Doris Burke Rumors
There was one time where he answered both of your questions by just saying ‘turnovers,’ right? Burke: Yes. We tape those during the breaks so the coaches can get back to their huddles as quickly as possible. So I asked him what I believed were two very good questions and he says ‘Turnovers. Turnovers.’ So I’m walking back to my seat and blinking back tears and my producer is in my ear, ‘You’ve got to tell me when he’s that funny.’ But I didn’t think it was funny. To the rest of America it’s entertaining and must-watch TV, but not to the person going through it. And I’m not the only one who’s scared.
Spurs coach Gregg Popovich is notorious for giving short, terse in-game interviews that border between funny and rude. How do you approach these interviews? Burke: I am absolutely scared to death every single time. You laugh, but I’m serious. [ESPN announcer] Mike Breen has asked me if he could say on air how much Pop actually likes me and respects me. I said he can do what he would like, but it doesn’t make those interviews easier. I don’t want to be made a fool of on TV. That’s an awful experience. And I’m not joking; I’m absolutely terrified. My heart is pounding and I’m trying to make it look like I’m not sweating. The key with Gregg is he does not want to be led in any way. So I offer no opinion. I ask the most open-ended question so Pop can give me his explanation.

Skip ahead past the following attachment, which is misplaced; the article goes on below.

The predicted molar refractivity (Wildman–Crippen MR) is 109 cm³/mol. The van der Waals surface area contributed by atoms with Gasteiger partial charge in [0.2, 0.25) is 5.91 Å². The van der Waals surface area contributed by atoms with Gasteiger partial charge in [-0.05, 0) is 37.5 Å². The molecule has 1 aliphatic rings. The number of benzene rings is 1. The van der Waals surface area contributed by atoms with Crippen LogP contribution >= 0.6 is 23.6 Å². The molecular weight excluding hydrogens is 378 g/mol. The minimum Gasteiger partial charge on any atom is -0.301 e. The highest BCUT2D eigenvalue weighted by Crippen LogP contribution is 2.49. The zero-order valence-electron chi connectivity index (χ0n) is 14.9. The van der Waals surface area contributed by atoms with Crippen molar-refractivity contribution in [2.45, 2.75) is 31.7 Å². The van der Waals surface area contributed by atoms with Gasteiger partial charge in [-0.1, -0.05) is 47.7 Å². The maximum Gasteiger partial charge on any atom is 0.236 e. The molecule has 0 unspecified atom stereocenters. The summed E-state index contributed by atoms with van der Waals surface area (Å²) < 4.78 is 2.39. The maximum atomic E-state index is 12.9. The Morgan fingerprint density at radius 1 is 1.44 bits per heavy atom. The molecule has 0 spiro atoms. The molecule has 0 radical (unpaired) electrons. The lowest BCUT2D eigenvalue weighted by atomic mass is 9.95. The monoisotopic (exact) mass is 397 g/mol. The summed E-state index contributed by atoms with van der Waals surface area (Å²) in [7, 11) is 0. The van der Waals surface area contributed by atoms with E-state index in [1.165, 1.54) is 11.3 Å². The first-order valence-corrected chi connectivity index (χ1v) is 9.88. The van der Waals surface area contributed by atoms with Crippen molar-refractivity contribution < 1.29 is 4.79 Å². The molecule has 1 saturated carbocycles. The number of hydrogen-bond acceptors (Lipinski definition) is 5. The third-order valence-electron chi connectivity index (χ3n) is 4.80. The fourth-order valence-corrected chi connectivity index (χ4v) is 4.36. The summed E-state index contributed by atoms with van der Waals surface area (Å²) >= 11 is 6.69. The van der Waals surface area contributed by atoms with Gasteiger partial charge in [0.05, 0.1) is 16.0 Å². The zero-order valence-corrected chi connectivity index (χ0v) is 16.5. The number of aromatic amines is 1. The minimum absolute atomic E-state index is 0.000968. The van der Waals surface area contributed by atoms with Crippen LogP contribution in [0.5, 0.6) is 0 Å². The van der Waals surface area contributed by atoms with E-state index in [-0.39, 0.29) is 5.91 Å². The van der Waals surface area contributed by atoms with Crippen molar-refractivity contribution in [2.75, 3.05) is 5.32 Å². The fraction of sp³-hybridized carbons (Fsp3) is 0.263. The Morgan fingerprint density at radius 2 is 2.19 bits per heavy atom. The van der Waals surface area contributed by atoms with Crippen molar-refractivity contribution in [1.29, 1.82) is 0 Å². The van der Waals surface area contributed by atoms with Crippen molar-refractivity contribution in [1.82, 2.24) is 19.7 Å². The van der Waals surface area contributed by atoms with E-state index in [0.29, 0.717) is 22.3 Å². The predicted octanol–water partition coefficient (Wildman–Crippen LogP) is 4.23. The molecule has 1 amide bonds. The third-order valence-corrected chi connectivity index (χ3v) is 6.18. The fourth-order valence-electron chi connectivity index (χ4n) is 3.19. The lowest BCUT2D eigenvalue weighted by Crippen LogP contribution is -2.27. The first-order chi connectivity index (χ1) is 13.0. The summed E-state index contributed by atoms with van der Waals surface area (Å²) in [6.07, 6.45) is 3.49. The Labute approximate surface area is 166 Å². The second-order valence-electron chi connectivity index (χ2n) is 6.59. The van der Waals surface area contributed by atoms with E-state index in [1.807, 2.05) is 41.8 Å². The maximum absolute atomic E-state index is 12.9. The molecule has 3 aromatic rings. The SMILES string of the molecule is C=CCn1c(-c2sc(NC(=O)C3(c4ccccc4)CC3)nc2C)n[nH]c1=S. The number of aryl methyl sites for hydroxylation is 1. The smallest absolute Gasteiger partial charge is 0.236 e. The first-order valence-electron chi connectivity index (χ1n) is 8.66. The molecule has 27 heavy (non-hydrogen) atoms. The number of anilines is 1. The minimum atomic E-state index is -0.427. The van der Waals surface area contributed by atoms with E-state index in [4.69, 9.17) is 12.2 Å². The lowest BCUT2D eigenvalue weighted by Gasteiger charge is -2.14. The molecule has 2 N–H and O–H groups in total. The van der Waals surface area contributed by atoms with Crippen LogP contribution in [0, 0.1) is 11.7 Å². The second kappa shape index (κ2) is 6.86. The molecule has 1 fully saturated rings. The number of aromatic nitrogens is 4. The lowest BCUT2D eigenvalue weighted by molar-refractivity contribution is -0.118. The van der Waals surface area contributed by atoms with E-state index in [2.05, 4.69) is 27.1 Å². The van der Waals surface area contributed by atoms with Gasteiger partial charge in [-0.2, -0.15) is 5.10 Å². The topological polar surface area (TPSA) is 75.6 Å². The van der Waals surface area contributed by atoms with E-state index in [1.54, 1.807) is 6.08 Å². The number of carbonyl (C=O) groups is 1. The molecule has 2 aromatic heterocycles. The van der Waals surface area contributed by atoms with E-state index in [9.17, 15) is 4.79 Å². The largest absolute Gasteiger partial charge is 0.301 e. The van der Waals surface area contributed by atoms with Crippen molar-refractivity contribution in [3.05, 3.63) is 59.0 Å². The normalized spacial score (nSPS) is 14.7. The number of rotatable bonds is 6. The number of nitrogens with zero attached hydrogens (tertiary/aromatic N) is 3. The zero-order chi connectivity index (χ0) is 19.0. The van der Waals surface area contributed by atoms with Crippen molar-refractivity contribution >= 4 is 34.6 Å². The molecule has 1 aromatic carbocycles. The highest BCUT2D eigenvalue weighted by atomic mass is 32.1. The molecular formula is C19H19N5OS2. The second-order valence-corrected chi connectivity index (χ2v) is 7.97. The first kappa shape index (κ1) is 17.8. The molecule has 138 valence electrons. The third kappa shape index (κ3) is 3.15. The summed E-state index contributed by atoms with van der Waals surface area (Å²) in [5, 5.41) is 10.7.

Burke: Durant’s sort of caught me off guard, because usually when someone acknowledges God they then move on to the question I asked. Looking back, I regret being sort of caught off-guard, because I didn’t mean to in any way belittle his beliefs as a Christian. But I was unaware of the furor until the next day when I got off a plane in Louisville and there were messages from my bosses and ESPN PR saying we may need to think about addressing this. Was it addressed? Burke: There was an Oklahoma City columnist who basically ripped me pretty good. I basically said, ‘Listen, I’m a Christian. I’m in no way, shape or form trying to belittle Kevin Durant’s beliefs. He surprised me a little bit with his humility, frankly, and for not taking any credit for his play.’